Rheumatoid Arthritis Versus Osteoarthritis in Patients Receiving Revision Total Knee Arthroplasty in the United States: Increased Perioperative Risks? A National Database-Based Propensity Score-Matching Study.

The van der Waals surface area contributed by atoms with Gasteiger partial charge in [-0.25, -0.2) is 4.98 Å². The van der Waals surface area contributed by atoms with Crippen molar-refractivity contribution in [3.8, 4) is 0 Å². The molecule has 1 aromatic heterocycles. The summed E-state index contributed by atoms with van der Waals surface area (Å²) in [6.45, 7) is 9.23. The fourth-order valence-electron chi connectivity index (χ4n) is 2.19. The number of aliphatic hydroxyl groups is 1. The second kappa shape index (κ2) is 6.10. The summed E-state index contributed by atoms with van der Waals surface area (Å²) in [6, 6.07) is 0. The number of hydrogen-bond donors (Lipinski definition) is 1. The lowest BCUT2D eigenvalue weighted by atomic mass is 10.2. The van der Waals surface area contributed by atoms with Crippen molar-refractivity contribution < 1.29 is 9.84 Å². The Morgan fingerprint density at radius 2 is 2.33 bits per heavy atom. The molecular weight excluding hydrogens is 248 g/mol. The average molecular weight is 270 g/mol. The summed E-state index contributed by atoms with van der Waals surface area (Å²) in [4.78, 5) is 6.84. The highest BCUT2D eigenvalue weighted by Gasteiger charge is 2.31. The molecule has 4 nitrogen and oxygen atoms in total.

The impacts of rheumatoid arthritis (RA) on perioperative risks among patients undergoing revision total knee arthroplasty (rTKA) have not been investigated yet. Thus, we hypothesized that patients with RA sustained increased perioperative risks and higher resource consumption burdens as compared to patients with osteoarthritis (OA) during the perioperative period.The National Inpatient Sample (NIS) database was used to compare the demographic characteristics, major in-hospital complications, resource consumptions, and in-hospitalization mortality between patients with RA and OA after rTKA. A 1:1 propensity score-matching, χ2 test, independence-sample T-test, and logistic regression analysis were done in statistical analyses to answer our hypotheses.4.3% (6363/132,405) of rTKA patients were diagnosed with RA. They tended to be women and received revision for infection but with similar ages as compared to patients with OA. Except for acute postoperative anemia (odds ratio [OR] = 1.196), blood transfusion (OR = 1.179), prolonged hospitalization (OR = 1.049), and higher total cost (OR = 1.145), patients with RA sustained decreased odds of acute renal failure (OR = 0.804) and urinary complications (OR = 0.467). Besides, the other observed in-hospital complications showed no differences between patients with RA and OA.Despite consuming greater in-hospital resources, patients with RA did not suffer increased odds of most in-hospital complications and in-hospital mortality for a revision TKA during the perioperative period. Compared with patients with OA, patients with RA sustained equivalent perioperative risks in the United States between 2002 and 2014.